Divorce can arise as a natural solution for unhappy couples for a number of reasons. If you are a parent trying to raise your child with a spouse who has very different child-rearing ideals, those differences in parenting styles could be enough to initiate a split.
Keep in mind, however, that divorcing from your spouse does not mark an end to your co-parenting relationship. There will still be a need to cooperate on parental issues, so there are certain things you should anticipate both during and after the divorce process when a difference in parenting styles is the root cause of your separation.
Contention during custody battles
When two parents have their own ideals regarding how to raise their children, neither side is likely to back down when it comes to vying for custody during divorce. While it may be ideal to determine such matters through amicable mediation outside of court, it may not be possible during a contentious custody battle. The process might become long and arduous if the court determines that both parents are well-suited to maintaining custody.
Lack of cooperation in building a parenting plan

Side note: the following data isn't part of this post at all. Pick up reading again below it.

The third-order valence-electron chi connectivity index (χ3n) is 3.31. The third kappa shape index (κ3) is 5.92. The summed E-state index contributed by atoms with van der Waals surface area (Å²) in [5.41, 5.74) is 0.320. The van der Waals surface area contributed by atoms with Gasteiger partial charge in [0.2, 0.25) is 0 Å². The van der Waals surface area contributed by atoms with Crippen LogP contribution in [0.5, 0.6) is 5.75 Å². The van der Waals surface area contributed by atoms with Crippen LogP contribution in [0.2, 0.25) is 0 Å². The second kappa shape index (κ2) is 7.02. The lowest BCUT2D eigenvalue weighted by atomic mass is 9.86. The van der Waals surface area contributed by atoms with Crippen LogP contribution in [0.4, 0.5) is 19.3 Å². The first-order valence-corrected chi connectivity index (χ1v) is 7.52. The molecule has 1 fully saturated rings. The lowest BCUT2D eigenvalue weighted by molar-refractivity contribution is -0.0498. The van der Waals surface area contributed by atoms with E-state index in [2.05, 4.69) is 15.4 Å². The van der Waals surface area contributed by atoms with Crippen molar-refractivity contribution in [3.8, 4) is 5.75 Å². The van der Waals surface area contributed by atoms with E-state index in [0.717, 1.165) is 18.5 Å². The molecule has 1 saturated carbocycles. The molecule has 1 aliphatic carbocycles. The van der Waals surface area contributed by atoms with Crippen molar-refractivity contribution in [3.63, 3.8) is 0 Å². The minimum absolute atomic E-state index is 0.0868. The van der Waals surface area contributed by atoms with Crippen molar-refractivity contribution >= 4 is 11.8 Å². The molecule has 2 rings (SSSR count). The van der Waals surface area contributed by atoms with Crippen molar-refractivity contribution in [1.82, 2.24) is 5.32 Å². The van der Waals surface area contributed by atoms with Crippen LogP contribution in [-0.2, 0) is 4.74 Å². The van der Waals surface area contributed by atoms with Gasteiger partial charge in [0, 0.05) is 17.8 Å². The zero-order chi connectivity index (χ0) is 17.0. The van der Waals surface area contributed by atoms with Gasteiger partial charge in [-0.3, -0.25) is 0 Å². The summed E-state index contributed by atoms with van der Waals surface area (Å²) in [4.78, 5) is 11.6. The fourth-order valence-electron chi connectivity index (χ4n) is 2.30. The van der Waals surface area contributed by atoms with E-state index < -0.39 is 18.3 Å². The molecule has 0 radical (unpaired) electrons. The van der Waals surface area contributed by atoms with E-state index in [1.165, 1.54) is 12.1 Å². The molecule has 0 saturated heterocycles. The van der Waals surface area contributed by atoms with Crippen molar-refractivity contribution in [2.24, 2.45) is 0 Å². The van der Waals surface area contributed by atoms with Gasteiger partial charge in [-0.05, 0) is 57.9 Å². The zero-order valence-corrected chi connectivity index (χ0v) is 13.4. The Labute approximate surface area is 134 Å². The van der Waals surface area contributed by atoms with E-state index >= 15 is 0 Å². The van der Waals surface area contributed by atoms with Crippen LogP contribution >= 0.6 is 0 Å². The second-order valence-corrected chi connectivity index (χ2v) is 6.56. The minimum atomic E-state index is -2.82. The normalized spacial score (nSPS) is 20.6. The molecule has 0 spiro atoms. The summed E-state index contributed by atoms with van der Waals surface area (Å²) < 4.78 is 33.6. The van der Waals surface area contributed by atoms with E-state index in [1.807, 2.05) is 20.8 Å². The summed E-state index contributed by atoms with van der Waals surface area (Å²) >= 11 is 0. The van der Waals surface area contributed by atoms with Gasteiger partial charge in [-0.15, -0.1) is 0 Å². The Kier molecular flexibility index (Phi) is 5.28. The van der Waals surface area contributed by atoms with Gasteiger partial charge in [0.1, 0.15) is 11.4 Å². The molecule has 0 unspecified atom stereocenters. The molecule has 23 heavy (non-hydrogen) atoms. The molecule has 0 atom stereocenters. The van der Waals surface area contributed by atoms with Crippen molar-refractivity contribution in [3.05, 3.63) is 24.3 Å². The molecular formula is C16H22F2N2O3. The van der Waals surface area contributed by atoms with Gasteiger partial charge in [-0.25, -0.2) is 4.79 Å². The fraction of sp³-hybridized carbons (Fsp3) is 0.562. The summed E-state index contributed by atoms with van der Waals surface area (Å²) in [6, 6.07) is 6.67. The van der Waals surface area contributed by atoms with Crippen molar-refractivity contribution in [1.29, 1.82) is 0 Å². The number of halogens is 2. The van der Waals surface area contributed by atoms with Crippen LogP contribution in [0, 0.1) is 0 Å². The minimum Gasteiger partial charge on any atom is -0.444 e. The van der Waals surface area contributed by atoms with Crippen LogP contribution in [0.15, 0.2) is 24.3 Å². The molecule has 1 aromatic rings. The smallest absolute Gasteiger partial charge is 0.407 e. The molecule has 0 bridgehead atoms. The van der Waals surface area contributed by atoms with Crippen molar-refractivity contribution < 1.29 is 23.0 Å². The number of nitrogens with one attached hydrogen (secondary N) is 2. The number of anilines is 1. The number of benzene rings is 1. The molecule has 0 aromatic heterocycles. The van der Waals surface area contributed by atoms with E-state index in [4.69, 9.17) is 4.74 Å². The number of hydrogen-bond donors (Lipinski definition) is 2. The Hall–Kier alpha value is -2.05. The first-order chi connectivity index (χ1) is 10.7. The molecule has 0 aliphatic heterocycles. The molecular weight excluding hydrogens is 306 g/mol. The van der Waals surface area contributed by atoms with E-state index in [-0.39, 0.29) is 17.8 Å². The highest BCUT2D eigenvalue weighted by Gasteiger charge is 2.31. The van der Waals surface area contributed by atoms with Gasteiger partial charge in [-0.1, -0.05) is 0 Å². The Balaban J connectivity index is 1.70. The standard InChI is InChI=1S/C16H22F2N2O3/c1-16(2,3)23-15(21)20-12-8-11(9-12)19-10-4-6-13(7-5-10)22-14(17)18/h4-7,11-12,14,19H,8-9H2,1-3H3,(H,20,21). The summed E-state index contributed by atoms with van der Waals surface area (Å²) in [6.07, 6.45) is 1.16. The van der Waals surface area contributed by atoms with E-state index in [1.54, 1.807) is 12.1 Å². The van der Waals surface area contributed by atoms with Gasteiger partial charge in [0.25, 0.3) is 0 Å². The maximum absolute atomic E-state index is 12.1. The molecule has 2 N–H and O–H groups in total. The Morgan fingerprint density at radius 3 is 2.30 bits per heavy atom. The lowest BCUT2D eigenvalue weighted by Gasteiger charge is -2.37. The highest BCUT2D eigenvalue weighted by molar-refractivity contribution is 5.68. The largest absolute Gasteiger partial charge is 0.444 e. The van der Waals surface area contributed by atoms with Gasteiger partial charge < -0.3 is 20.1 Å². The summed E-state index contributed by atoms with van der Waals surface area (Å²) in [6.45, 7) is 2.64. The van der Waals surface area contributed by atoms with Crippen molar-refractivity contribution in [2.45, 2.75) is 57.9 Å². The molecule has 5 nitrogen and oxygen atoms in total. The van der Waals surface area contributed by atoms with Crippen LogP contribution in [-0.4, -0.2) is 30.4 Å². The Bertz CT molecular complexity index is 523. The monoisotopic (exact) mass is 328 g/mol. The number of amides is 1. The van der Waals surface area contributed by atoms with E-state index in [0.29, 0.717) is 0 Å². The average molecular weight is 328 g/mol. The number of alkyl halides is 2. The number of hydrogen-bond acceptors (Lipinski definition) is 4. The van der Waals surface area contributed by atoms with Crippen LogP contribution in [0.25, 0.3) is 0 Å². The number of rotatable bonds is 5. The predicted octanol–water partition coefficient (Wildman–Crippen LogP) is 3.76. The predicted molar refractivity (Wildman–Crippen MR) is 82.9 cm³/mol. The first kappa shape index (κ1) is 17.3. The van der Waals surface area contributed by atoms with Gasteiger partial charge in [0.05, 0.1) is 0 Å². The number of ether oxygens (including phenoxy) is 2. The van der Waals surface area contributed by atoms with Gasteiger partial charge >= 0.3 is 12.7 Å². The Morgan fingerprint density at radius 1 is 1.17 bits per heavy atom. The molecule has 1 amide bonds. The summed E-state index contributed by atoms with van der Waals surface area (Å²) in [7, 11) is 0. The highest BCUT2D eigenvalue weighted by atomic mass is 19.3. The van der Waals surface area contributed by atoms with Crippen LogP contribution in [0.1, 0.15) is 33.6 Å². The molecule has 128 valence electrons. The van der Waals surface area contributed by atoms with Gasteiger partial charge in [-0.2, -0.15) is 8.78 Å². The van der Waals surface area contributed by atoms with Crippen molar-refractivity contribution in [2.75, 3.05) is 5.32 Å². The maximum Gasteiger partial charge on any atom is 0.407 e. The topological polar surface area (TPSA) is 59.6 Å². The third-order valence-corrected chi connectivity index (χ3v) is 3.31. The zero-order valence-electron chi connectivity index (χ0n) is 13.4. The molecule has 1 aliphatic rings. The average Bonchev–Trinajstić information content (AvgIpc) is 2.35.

After one parent receives primary custody of the child, it is still necessary to draft a parenting plan that outlines each party’s rights and responsibilities going forward. The Massachusetts Family Court provides resources that can help you understand child custody and parenting time decisions, but thorough mediation might be necessary to overcome an unwillingness to cooperate during this stage of the process.
Amicable resolutions through mediation are often preferable in divorce, especially for parents who must maintain a healthy dynamic for their children. Even so, it is important to prepare for the possibility of heated court battles when you and your soon-to-be ex-spouse have a heated conflict of ideals.